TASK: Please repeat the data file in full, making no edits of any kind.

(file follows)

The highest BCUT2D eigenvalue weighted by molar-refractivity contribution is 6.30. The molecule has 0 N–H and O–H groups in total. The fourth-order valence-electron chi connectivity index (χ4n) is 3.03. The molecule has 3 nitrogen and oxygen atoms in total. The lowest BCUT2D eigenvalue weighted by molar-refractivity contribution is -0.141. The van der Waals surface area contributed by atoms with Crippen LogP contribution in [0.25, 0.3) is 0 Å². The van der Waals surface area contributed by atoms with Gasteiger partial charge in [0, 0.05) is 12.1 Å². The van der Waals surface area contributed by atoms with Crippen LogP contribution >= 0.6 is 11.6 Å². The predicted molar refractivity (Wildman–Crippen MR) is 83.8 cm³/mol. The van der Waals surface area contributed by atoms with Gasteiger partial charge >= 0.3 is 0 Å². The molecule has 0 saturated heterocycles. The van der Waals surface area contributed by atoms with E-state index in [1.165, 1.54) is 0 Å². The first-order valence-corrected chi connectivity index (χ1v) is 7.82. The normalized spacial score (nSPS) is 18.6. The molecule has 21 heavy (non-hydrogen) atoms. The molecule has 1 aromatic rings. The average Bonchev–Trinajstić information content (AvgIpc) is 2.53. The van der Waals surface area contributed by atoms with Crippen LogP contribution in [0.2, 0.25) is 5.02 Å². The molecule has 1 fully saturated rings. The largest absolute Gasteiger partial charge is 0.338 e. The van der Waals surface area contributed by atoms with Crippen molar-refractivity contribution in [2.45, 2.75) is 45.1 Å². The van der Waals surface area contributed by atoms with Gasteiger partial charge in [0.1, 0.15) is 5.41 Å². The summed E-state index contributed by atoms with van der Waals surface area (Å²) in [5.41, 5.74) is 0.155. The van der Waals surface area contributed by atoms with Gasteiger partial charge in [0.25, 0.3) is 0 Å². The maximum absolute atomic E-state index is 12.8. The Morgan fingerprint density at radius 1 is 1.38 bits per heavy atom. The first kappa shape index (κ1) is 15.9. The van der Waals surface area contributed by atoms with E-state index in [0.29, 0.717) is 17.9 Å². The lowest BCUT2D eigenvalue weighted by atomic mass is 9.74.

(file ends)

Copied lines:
The highest BCUT2D eigenvalue weighted by molar-refractivity contribution is 6.30. The molecule has 0 N–H and O–H groups in total. The fourth-order valence-electron chi connectivity index (χ4n) is 3.03. The molecule has 3 nitrogen and oxygen atoms in total. The lowest BCUT2D eigenvalue weighted by molar-refractivity contribution is -0.141. The van der Waals surface area contributed by atoms with Crippen LogP contribution in [0.25, 0.3) is 0 Å². The van der Waals surface area contributed by atoms with Gasteiger partial charge in [0, 0.05) is 12.1 Å². The van der Waals surface area contributed by atoms with Crippen LogP contribution >= 0.6 is 11.6 Å². The predicted molar refractivity (Wildman–Crippen MR) is 83.8 cm³/mol. The van der Waals surface area contributed by atoms with Gasteiger partial charge >= 0.3 is 0 Å². The molecule has 0 saturated heterocycles. The van der Waals surface area contributed by atoms with E-state index in [1.165, 1.54) is 0 Å². The first-order valence-corrected chi connectivity index (χ1v) is 7.82. The normalized spacial score (nSPS) is 18.6. The molecule has 21 heavy (non-hydrogen) atoms. The molecule has 1 aromatic rings. The average Bonchev–Trinajstić information content (AvgIpc) is 2.53. The van der Waals surface area contributed by atoms with Crippen LogP contribution in [0.2, 0.25) is 5.02 Å². The molecule has 1 fully saturated rings. The largest absolute Gasteiger partial charge is 0.338 e. The van der Waals surface area contributed by atoms with Crippen molar-refractivity contribution in [2.45, 2.75) is 45.1 Å². The van der Waals surface area contributed by atoms with Gasteiger partial charge in [0.1, 0.15) is 5.41 Å². The summed E-state index contributed by atoms with van der Waals surface area (Å²) in [5.41, 5.74) is 0.155. The van der Waals surface area contributed by atoms with Gasteiger partial charge in [0.25, 0.3) is 0 Å². The maximum absolute atomic E-state index is 12.8. The Morgan fingerprint density at radius 1 is 1.38 bits per heavy atom. The first kappa shape index (κ1) is 15.9. The van der Waals surface area contributed by atoms with E-state index in [0.29, 0.717) is 17.9 Å². The lowest BCUT2D eigenvalue weighted by atomic mass is 9.74.